BLACKSBURG — Rows of empty shelves stretched across the back wall of Tech Bookstore on a recent Wednesday.
The textbooks were cleared out in September, building owner Jerry Diffell said. Only the 50%-off racks of maroon and orange apparel and tables full of Hokie-themed gifts remain.
The store will stay open through Dec. 31 to clear as much stock as possible before the landmark upstart independent bookstore closes for good. Its operator, Follett Corporation, signed a contract earlier this year to oversee Virginia Tech’s two bookstores, and some of the stock will go there.
“I’m sad,” Diffell said. “It’s the death of an institution that has been a fixture downtown.”
Diffell opened the store in March 1986 for Nebraska Book Company, beginning its 33-year run in a small storefront attached to famed Blacksburg nightclub After Sundown. The club was known for bringing major musical acts to town; REM even played the venue in 1977.
And although it was small — about 1,500 square feet at the start — Tech Bookstore successfully competed with the university’s on-campus store.
In September 1986, The Roanoke Times & World News ran a story headlined: “Second bookstore shatters Tech’s book monopoly.” It featured a photo of a 35-year-old Diffell sitting cross-legged on a pile of books, a wide smile on his face.
And that kicked off a long-running rivalry with the university.
“They started discounting, so we had to match their discounting,” Diffell said.
Nebraska then leveraged its national used-book network to offer savings to students. Discounts of 25 % or more on textbooks weren’t uncommon. And it introduced a robust buyback program, offering cash for used books.
It wasn’t unusual during the last week of classes for the store to hand out $400,000 for used textbooks, Diffell said. When classes started back up, the store would take in nearly that much in sales per day on new and used books.
Over the years, the store developed a reputation for plucky marketing campaigns, including a series of TV commercials starring Diffell and his staff. Their pop culture send-ups of “The Jerry Springer Show” and the erectile dysfunction medication Viagra live on at YouTube.com.
The store also published Frank Beamer’s first autobiography, “Turn Up the Wick,” and it produced an exclusive line of Michael Vick-themed clothing. The future NFL quarterback even came to the store to sign autographs, Diffell said.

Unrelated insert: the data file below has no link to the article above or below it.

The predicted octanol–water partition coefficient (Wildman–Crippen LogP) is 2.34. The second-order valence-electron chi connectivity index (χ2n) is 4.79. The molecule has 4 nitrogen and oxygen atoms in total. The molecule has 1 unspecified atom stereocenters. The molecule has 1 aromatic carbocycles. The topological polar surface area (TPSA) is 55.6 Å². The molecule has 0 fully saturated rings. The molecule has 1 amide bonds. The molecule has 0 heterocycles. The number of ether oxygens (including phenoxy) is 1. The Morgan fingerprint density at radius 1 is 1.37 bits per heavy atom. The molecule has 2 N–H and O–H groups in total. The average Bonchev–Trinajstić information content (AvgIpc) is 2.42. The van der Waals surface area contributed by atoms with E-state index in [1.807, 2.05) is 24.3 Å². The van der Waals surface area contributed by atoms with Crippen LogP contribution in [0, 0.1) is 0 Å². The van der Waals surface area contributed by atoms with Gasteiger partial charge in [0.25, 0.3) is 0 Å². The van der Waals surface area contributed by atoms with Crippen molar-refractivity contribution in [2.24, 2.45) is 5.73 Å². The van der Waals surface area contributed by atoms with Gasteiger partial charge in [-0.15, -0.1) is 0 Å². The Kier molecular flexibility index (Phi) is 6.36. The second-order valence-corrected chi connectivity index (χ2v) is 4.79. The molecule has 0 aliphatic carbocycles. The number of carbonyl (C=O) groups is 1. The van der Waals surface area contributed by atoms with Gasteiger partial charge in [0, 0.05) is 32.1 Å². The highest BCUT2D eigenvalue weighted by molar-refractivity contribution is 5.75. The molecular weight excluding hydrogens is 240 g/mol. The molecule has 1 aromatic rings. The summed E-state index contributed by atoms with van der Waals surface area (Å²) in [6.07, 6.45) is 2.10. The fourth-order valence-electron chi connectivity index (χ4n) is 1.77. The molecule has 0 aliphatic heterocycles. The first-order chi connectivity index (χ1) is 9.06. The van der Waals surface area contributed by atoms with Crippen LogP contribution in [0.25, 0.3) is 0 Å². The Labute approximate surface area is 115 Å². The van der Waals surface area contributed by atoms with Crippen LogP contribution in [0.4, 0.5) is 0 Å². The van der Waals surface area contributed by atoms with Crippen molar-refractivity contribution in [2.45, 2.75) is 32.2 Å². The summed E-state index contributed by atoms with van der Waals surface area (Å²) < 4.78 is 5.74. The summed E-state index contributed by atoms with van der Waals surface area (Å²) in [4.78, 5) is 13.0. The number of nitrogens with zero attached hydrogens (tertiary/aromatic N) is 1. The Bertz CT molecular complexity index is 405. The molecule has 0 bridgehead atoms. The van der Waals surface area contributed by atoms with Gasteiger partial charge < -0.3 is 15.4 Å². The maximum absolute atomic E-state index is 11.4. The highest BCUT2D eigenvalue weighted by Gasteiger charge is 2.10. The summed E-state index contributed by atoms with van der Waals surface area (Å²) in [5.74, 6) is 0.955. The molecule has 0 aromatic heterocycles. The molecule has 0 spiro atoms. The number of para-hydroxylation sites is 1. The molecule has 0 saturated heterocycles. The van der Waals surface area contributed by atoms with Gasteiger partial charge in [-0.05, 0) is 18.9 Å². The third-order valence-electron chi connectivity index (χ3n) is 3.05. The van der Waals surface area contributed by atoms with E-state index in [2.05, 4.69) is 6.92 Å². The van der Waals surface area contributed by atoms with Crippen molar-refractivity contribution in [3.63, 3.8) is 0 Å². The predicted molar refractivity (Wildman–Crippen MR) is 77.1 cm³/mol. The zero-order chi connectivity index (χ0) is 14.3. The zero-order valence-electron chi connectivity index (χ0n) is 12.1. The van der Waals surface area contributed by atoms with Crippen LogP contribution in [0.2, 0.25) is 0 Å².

Eventually the once-little independent store grew into a 19,000-square-foot book and Hokie apparel retailer.
But the economics of textbooks and of retail brick-and-mortar stores became more challenging over the years, and the store began to struggle.
“The textbook business has changed dramatically in the last 10 years with all the online stuff. And, you know, kids just don’t want to spend $250 on a book anymore, either,” Diffell said.
Diffell has owned the building since 2001 and continued to manage the store for a string of companies. But by 2009 he said he had become frustrated with the lack of locally focused marketing. So Diffell retired.
Since then, he has been the store’s landlord. Follett Corporation, an Illinois-based academic book and services company took over the store in 2015. Follett operates 1,200 campus stores across the country and over 1,600 virtual stores, according to its marketing materials.
Then in March, Follett entered into an agreement to run Virginia Tech’s University Bookstore and the off-campus Volume Two bookstore in the University Mall, as well as a range of other retail and online student services.
Those entities are overseen not by the university itself, but by an affiliated nonprofit, Virginia Tech Services Inc., which was established in 1968 by Tech’s Board of Visitors. Because the university does not hold the Follett contract, its terms are confidential.
Follett Corporation did not respond to a message seeking comment .
Now Diffell is looking for a new tenant for his building. Since opening in 1962 as the town’s first Kroger grocery store, the location has been many things to many people, from mini-mall to dance hall to book stall.
Diffell said he’s eager to find out what it will become next.